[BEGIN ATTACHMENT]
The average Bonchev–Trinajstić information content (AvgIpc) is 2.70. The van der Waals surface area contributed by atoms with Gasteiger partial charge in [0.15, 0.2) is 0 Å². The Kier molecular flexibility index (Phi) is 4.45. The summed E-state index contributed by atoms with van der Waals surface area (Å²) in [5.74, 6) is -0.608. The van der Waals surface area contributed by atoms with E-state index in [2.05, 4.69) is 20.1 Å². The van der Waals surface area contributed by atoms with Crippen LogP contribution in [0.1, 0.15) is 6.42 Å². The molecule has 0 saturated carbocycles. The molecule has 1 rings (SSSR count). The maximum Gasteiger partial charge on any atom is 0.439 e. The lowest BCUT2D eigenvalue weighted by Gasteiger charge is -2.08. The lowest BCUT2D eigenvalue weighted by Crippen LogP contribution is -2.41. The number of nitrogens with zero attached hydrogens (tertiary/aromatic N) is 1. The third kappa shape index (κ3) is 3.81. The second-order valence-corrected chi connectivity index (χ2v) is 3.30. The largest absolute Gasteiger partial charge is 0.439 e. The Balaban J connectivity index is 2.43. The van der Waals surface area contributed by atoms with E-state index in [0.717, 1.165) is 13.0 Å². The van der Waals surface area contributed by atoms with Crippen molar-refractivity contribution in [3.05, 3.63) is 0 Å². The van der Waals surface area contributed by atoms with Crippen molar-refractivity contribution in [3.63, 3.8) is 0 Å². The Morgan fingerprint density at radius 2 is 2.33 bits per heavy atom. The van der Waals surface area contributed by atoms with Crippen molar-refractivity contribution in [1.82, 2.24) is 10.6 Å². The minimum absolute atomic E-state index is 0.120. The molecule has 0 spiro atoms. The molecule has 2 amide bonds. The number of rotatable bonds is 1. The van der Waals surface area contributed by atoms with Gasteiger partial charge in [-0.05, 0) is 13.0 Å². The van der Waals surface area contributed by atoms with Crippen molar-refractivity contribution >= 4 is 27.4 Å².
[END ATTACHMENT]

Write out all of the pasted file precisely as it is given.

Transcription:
The average Bonchev–Trinajstić information content (AvgIpc) is 2.70. The van der Waals surface area contributed by atoms with Gasteiger partial charge in [0.15, 0.2) is 0 Å². The Kier molecular flexibility index (Phi) is 4.45. The summed E-state index contributed by atoms with van der Waals surface area (Å²) in [5.74, 6) is -0.608. The van der Waals surface area contributed by atoms with E-state index in [2.05, 4.69) is 20.1 Å². The van der Waals surface area contributed by atoms with Crippen LogP contribution in [0.1, 0.15) is 6.42 Å². The molecule has 0 saturated carbocycles. The molecule has 1 rings (SSSR count). The maximum Gasteiger partial charge on any atom is 0.439 e. The lowest BCUT2D eigenvalue weighted by Gasteiger charge is -2.08. The lowest BCUT2D eigenvalue weighted by Crippen LogP contribution is -2.41. The number of nitrogens with zero attached hydrogens (tertiary/aromatic N) is 1. The third kappa shape index (κ3) is 3.81. The second-order valence-corrected chi connectivity index (χ2v) is 3.30. The largest absolute Gasteiger partial charge is 0.439 e. The Balaban J connectivity index is 2.43. The van der Waals surface area contributed by atoms with E-state index in [0.717, 1.165) is 13.0 Å². The van der Waals surface area contributed by atoms with Crippen molar-refractivity contribution in [3.05, 3.63) is 0 Å². The van der Waals surface area contributed by atoms with Crippen molar-refractivity contribution in [3.63, 3.8) is 0 Å². The Morgan fingerprint density at radius 2 is 2.33 bits per heavy atom. The van der Waals surface area contributed by atoms with Crippen molar-refractivity contribution in [1.82, 2.24) is 10.6 Å². The minimum absolute atomic E-state index is 0.120. The molecule has 0 spiro atoms. The molecule has 2 amide bonds. The number of rotatable bonds is 1. The van der Waals surface area contributed by atoms with Gasteiger partial charge in [-0.05, 0) is 13.0 Å². The van der Waals surface area contributed by atoms with Crippen molar-refractivity contribution >= 4 is 27.4 Å².